Astro Photography

Occasionally I like to go out and try my hand at Astro Photography.  I even have a nice device called an Astrotrak, which allows one to track the camera at the same rate as the earth rotates.  Of course alignment with the south celestial pole is somewhat tricky as we don’t have a polar star like the northern hemisphere.  There is an app for the iPhone that works very well if and this is a big if one can calibrate the app with the sun or moon.  Alignment is then so close that one can track for several minutes without star trails.  Of course being able to calibrate with the sun means a long wait until dark, with a moon calibration one gets flare from the moon during the exposure.

Despite this it is often worth the wait.  Now as I live in Melbourne and light pollution is quite high one has to travel some distance to get away from the flare.  I have one location that is 45 kms away from home but even there there is some flare. Getting a decent shot still eludes me.  However I am still working towards getting a shot that makes me happy.

Below is last nights effort,  it is better than some I have done but still nowhere near what I would like.  In this shot it is 20secs at ISO 6400 f/2.8 with a 16 -35 mm lens at 16mm, and no tracking equipment.  Taken about 7:30 pm, I should wait till much later in the night but that would mean waiting around until the wee hours of the morning,  and last night was not one of those nights that I wanted to do that.  Other factors that dramatically affect the image are moisture in the air,  colder is better,  dryer climate is better.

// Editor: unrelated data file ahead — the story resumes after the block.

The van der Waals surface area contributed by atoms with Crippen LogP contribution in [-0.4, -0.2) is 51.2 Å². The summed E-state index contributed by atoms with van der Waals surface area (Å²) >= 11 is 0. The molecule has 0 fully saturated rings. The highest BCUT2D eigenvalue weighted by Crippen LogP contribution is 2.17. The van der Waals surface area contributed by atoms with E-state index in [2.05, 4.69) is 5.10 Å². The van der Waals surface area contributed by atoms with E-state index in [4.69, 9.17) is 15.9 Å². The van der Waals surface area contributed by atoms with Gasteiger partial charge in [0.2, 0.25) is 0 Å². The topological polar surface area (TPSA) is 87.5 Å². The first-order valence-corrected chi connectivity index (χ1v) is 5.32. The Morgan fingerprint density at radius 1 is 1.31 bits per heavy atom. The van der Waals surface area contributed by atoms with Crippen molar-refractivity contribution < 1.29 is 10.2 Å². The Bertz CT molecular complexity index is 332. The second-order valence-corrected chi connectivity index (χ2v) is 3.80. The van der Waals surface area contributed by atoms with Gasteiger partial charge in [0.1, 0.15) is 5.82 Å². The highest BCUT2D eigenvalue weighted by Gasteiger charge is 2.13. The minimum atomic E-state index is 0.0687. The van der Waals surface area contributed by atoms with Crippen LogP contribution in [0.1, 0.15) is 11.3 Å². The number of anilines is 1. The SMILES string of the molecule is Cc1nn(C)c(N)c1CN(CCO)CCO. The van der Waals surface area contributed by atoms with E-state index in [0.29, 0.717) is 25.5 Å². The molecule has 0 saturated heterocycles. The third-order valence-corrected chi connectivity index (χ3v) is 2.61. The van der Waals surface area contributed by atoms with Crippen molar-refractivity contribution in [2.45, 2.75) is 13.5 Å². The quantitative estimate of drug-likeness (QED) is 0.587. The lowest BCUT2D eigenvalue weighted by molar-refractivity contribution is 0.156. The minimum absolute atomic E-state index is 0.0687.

4 thoughts on “Astro Photography

    1. johnholding Post author

      Thank you, pick a nice clear night away from city glow and try it, high ISO, no more than 20secs duration, in JPEG and it should be ok.

      1. Digitally Loved

        Do you know what is a good walkaround lens? I have a Canon EOS 60d. I’m looking into getting a wide angle lens. 🙂 Any suggestions?

      2. johnholding Post author

        The 60d is an aps-c sensor so the crop factor influences what a good wide angle lens is. I would suggest that the Canon 10-55 will give you nice wide angle at the 10mm end whilst the 55 end will provide for reasonable general purpose photography. To convert for the crop factor multiply the lens size by 1.6, e.g. 10mm becomes 16mm, equivalent to the Canon 16-35mm without the very hefty price tag. The 55mm end becomes 55*1.6 which is 88mm, effectively a telephoto lens. I don’t have a 10-55 as I use a full frame 5D Mark 11 and the 10-55 just won’t work on the camera. However from what I have read it is a fairly good lens. Hope this helps.

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